Think about that last spreadsheet you circulated to your business partners. Are you absolutely sure it was correct? One hundred percent sure?
How many spreadsheets are found to contain errors? One in ten? Five in ten? According to those in the know at the European Spreadsheet Risks Interest Group (EuSpRIG or "YewSprig"), nine in ten spreadsheets are "materially incorrect". In other words, most spreadsheets contain errors that are potentially of great consequence.
Still have confidence in that spreadsheet? Want to feed your anxiety further? Then read on.
EuSpRIG collates and comments on high profile spreadsheet horror stories that have resulted in the loss of millions of dollars as well as egg on the face of economists at Harvard; forecasters at AstraZeneca; traders at JP Morgan; vote counters at Pueblo County; the CFO of the Town of Framingham; and others. The documented slip ups include copying and pasting errors; data entry errors; logic errors; bad formulas; bad links; accidental publishing of confidential data; confused versioning; hidden rows; and, of course, typos. EuSpRIG offers a number of papers as well as an annual conference promoting best practice but, as a starting point, most of the aforementioned errors could have be avoided if users had received proper training then oversight to ensure their outputs were double-checked and reviewed by peers.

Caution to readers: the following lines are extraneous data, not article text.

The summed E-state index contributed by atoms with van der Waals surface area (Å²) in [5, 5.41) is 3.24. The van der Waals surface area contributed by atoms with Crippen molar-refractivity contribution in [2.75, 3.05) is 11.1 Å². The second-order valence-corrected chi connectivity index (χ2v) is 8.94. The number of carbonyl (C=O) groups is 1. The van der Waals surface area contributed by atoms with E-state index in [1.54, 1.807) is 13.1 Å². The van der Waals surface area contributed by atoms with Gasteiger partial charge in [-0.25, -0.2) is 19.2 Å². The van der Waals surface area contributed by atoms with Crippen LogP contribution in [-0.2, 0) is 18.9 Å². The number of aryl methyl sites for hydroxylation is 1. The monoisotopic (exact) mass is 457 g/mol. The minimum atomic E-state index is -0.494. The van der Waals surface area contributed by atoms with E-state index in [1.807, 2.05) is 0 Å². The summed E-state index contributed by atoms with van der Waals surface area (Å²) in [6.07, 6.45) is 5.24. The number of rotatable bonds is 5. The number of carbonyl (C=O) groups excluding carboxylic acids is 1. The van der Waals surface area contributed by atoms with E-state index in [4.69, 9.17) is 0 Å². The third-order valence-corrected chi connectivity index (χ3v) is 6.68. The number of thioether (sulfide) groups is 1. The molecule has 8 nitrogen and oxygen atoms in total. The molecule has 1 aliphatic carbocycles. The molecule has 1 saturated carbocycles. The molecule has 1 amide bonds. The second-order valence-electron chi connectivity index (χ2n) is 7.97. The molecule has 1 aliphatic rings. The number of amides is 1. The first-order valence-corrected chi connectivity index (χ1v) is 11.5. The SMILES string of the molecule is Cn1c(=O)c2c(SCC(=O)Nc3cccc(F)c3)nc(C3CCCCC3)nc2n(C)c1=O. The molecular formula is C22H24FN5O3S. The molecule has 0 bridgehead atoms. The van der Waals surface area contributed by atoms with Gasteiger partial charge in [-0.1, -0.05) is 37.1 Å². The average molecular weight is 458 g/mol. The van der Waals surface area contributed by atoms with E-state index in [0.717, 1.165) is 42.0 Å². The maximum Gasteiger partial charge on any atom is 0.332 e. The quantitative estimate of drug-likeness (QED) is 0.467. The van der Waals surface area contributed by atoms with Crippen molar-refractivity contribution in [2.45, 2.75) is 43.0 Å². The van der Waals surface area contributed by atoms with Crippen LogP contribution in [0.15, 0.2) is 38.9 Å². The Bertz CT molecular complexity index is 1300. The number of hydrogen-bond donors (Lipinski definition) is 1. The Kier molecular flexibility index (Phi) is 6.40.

"When we start looking to smartphones and apps, we always have to think about who is being left out, who is not being represented"
Kate Crawford, Researcher, Microsoft
This week's podcast of More or Less: Behind the Stats looks at the pitfalls of big data (Google Flu Trends anyone?) and reminds us not to ignore the old statistical lessons particularly the importance of basing conclusions on representative samples.